uncomfortable sensation of undeserving royalty being chauffeured around by some peasant. I didn’t like it.
We arrived at my house too soon. Heath got out to open my door, and told the driver to wait.
He walked me to our porch, his hand on my arm. He always guided me, as if I were blind. I guessed that was something else they had taught him at military school.
My mother had left the little amber porch light on, but it was hard to see Heath’s face in the enclosing dark.
“I had a wonderful time,” I said, truthfully, but it still sounded dumb, like my mother had told me to say it when she gave me a fresh handkerchief and checked to see that I had bus fare.
“So did I.” He loomed above me, bending toward me swiftly. I felt his lips on my cheek, soft and warm, and pulled away a little. Then he moved his head and kissed me on the mouth.
I kissed him back, but I knew I wasn’t very good at it. I hadn’t had enough practice.
He didn’t seem to mind. He drew back and said huskily, his breath fanning my face, “I’ll see you in school on Monday.”
I nodded, then realized he might not be able to see it. “Okay.”
He lingered, reaching out to stroke my hair, as if he didn’t want to stop touching me, and then ran lightly down the steps.
I leaned against the door, watching, until he got into the cab and it drove away.
* * *
My mother was in the den, waiting up for me, watching the late movie. She looked away from the screen as I came in.
“I guess I don’t have to ask you if you had a good time,” she said. “The answer is written all over your face.”
“It was heavenly.”
“Heavenly, hmm? Well, he seems like a very nice boy. And his father looks like Dana Andrews.”
My mother got up and shut off the set. “Never mind. Don’t make me feel any older than I already do. You’d better get to bed, honey, you have church at nine in the morning.”
I’d forgotten all about that.
I followed my mother upstairs, thinking about Heath, his sudden, blinding smile, his gentle kiss. As I turned into my room and began to unbutton my dress, I knew that I was falling in love for the first time in my life.
Heath called me on Sunday afternoon, about four o’clock. By a miracle, I was the only one home. My parents and Craig had gone to the movies. I talked my way out of it because I wanted to spend some time alone and think; reliving my hours with Heath the night before was a very pleasant pastime. I was surprised when they agreed to leave me behind, after issuing the standard warnings about locking up everything and not opening the door to strangers. My father is convinced that a horde of burglars is going to descend on our house the moment he leaves it. He can never go anywhere without a departing sermonette on safety practices. He almost seems disappointed when he comes back and discovers that we weren’t pillaged in his absence.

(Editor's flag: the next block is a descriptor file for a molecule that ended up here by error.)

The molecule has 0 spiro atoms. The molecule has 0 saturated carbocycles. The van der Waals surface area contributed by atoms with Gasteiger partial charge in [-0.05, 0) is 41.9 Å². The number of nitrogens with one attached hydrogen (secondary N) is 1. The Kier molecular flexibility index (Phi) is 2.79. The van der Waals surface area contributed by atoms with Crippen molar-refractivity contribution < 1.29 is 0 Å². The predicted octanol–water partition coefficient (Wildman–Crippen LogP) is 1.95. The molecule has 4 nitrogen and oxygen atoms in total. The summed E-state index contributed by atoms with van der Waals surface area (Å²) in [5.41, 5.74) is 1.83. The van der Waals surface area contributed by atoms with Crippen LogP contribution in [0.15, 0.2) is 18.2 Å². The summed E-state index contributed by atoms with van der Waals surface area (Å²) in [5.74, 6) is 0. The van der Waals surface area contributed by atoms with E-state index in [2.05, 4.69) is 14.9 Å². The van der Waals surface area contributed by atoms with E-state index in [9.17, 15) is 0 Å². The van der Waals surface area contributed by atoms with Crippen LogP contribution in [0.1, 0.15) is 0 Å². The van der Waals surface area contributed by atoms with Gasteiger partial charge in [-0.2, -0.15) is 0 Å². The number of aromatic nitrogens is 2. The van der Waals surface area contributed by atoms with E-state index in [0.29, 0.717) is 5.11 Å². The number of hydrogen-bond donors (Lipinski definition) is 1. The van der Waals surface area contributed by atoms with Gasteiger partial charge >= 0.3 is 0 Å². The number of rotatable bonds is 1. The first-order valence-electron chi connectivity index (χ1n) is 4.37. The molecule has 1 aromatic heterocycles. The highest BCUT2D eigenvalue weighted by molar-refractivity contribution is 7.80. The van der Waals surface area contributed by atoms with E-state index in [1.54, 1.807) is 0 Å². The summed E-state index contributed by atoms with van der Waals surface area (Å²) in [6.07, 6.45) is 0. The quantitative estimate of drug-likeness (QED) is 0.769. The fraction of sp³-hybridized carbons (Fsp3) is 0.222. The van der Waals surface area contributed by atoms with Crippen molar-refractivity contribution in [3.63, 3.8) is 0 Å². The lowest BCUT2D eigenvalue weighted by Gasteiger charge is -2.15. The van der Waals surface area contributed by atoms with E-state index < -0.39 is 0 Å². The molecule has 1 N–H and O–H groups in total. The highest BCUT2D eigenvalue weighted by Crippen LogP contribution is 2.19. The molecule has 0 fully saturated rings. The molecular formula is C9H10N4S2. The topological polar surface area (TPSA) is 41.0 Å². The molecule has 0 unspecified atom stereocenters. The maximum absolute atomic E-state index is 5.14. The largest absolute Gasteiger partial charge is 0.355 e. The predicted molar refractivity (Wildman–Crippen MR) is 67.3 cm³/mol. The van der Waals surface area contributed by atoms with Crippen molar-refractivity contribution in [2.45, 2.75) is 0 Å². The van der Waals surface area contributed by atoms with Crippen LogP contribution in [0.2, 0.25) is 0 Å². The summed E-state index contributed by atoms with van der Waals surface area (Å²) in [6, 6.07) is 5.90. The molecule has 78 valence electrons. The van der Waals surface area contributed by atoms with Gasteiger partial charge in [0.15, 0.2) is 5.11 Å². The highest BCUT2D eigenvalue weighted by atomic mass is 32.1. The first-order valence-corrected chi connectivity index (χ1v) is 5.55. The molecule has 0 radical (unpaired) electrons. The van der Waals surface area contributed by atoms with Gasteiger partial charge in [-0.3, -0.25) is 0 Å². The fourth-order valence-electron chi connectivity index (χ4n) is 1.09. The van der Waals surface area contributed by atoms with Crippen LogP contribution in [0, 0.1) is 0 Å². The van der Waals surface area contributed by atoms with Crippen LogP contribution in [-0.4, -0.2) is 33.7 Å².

When the phone rang, I grabbed it carelessly, thinking it was Barbara. She always lets her math homework go until Sunday, and then calls me to find out how to do it. I should charge by the minute for consultation, like a lawyer.
“Hi, Gaby.” Heath’s voice startled me into alertness, and I sat up quickly, rapping my ankle on the coffee table. The pain shot up my leg and exploded in my brain.
“Hi, Heath.” It came out in strangled tones, as I blinked back tears and fought for control. Why, oh why, did I have to be such a klutz?
There was a pause on the other end of the line. “Are you all right?” Heath asked. “You sound kind of funny.”
Yeah, hilarious. “Oh, it’s nothing,” I lied rapidly, gripping my ankle and massaging it fiercely. “I was just watching a sad movie, and it got to me. Bette Davis, high drama, a real tearjerker.”
He chuckled. “Do you like those old movies?”
“I love them,” I answered. It was the truth.
“So do I,” Heath said. “You know what I really dig? The ones from the forties, with people